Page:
(Bloomberg) -- Russia ramped up its oil output in January yet likely pumped below its OPEC+ quota for a second consecutive month, as the nation’s producers struggle with a lack of spare capacity.
The Organization of Petroleum Exporting Countries and its allies, including Russia, will meet Wednesday to decide on production policy for March. Delegates from about half the coalition’s members say they expect the group to ratify another 400,000 barrel-a-day supply hike.
However, OPEC+ members may not be able to pump the full amount of crude their individual quotas will allow because of a lack of spare capacity. This is being exacerbated by a tightening oil market as consumption rises, with analysts now seeing the potential for prices to hit $100 a barrel this year, raising inflationary pressure.
Russian oil producers pumped 46.53 million tons of crude and condensate in January, according to preliminary data from the Energy Ministry’s CDU-TEK unit. That equates to 11 million barrels a day, based on a 7.33 barrel-per-ton conversion rate, and is 0.7% higher than in December.
It’s difficult to fully assess Russia’s compliance with the OPEC+ deal as the CDU-TEK data doesn’t provide a breakdown between crude and condensate, a lighter type of oil that’s excluded from the agreement. If the nation’s condensate output last month was close to December’s level of 950,000 barrels a day, crude-only daily production was around 10.05 million barrels, some 50,000 below its quota for the month.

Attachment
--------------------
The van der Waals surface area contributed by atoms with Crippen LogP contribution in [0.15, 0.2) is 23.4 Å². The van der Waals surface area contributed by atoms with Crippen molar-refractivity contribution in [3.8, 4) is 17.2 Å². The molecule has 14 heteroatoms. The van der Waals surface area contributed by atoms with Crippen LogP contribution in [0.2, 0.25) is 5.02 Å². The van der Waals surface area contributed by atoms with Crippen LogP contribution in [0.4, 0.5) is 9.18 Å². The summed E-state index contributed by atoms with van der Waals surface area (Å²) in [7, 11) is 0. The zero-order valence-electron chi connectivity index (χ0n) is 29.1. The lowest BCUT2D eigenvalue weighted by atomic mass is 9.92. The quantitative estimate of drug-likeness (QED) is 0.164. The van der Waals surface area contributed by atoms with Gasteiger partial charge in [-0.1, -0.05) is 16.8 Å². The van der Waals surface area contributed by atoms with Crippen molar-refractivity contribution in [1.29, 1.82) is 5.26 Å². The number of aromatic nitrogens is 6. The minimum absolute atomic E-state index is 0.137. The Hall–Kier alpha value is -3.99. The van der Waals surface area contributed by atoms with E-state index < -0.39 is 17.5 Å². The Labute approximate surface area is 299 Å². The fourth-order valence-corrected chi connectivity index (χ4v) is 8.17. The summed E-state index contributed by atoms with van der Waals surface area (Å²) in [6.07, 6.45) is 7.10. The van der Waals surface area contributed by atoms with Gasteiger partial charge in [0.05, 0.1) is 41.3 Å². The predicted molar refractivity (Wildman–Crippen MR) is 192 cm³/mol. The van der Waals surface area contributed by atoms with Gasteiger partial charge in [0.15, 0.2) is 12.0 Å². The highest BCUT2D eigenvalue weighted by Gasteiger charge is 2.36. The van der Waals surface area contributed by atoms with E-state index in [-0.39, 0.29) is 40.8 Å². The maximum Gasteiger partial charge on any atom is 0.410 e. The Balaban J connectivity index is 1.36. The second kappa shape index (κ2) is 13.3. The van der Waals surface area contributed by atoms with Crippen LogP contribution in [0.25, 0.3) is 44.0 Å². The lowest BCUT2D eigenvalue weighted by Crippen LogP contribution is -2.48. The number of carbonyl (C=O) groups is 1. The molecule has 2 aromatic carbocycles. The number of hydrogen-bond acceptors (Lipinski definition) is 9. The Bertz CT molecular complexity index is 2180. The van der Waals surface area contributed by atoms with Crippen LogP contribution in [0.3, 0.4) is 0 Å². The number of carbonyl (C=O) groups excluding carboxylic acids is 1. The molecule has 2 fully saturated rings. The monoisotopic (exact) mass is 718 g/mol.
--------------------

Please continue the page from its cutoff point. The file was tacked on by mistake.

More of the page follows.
This would make January the second consecutive month when Russia’s crude-only output was below its monthly OPEC+ quota. In December, the country raised its total output by nearly 0.2%, according to updated CDU-TEK statistics. However, crude-only production missed the quota by around 40,000 barrels a day, according to Bloomberg calculations.
Russia is allowed to add 100,000 barrels a day each month, a quarter of total OPEC+ increases, and expects to bring its oil production back to pre-pandemic levels by April or May, according to Deputy Prime Minister Alexander Novak. Output could continue to rise at the same pace after that, meaning the nation has the potential to reach its updated baseline level of 11.5 million barrels a day, Novak said last summer.
Recent Russian oil-industry data signal the nation’s producers have nearly run out of spare capacity, which is set to slow the pace of increases in the next few months. In the first half of 2022, Russia may only be able to deliver about half of its scheduled increases in crude production, according to analysts surveyed by Bloomberg. Any future output growth will depend on additional drilling, capital spending and fiscal incentives.
“Market consensus is that Russia will struggle to reach its OPEC+ crude oil target of 11 million barrels a day given its previous pre-pandemic best was 10.6 million barrels a day,” the International Energy Agency said last month.
©2022 Bloomberg L.P.